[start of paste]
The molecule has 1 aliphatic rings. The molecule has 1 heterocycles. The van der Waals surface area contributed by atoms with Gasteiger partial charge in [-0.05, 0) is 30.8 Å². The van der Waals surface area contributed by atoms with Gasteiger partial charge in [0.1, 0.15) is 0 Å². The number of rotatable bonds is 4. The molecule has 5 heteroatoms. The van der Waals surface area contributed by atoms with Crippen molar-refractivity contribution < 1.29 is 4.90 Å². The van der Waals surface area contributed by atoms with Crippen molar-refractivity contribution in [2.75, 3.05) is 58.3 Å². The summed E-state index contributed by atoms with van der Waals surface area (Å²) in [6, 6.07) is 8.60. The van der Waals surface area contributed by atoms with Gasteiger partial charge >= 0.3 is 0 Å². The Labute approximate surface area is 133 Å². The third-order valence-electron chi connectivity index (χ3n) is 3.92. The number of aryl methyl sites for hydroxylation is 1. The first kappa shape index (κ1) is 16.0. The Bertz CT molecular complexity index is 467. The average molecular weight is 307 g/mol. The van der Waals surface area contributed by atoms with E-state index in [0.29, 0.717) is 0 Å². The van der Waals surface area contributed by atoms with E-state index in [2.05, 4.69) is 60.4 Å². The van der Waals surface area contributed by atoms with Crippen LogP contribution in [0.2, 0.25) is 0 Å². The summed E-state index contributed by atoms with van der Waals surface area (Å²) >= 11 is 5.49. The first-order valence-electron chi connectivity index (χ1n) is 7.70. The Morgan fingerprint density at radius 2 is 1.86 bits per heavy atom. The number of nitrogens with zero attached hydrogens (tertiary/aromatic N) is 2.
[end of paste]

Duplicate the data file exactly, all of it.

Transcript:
The molecule has 1 aliphatic rings. The molecule has 1 heterocycles. The van der Waals surface area contributed by atoms with Gasteiger partial charge in [-0.05, 0) is 30.8 Å². The van der Waals surface area contributed by atoms with Gasteiger partial charge in [0.1, 0.15) is 0 Å². The number of rotatable bonds is 4. The molecule has 5 heteroatoms. The van der Waals surface area contributed by atoms with Crippen molar-refractivity contribution < 1.29 is 4.90 Å². The van der Waals surface area contributed by atoms with Crippen molar-refractivity contribution in [2.75, 3.05) is 58.3 Å². The summed E-state index contributed by atoms with van der Waals surface area (Å²) in [6, 6.07) is 8.60. The van der Waals surface area contributed by atoms with Gasteiger partial charge >= 0.3 is 0 Å². The Labute approximate surface area is 133 Å². The third-order valence-electron chi connectivity index (χ3n) is 3.92. The number of aryl methyl sites for hydroxylation is 1. The first kappa shape index (κ1) is 16.0. The Bertz CT molecular complexity index is 467. The average molecular weight is 307 g/mol. The van der Waals surface area contributed by atoms with E-state index in [0.29, 0.717) is 0 Å². The van der Waals surface area contributed by atoms with E-state index in [2.05, 4.69) is 60.4 Å². The van der Waals surface area contributed by atoms with Crippen LogP contribution in [0.2, 0.25) is 0 Å². The summed E-state index contributed by atoms with van der Waals surface area (Å²) >= 11 is 5.49. The first-order valence-electron chi connectivity index (χ1n) is 7.70. The Morgan fingerprint density at radius 2 is 1.86 bits per heavy atom. The number of nitrogens with zero attached hydrogens (tertiary/aromatic N) is 2.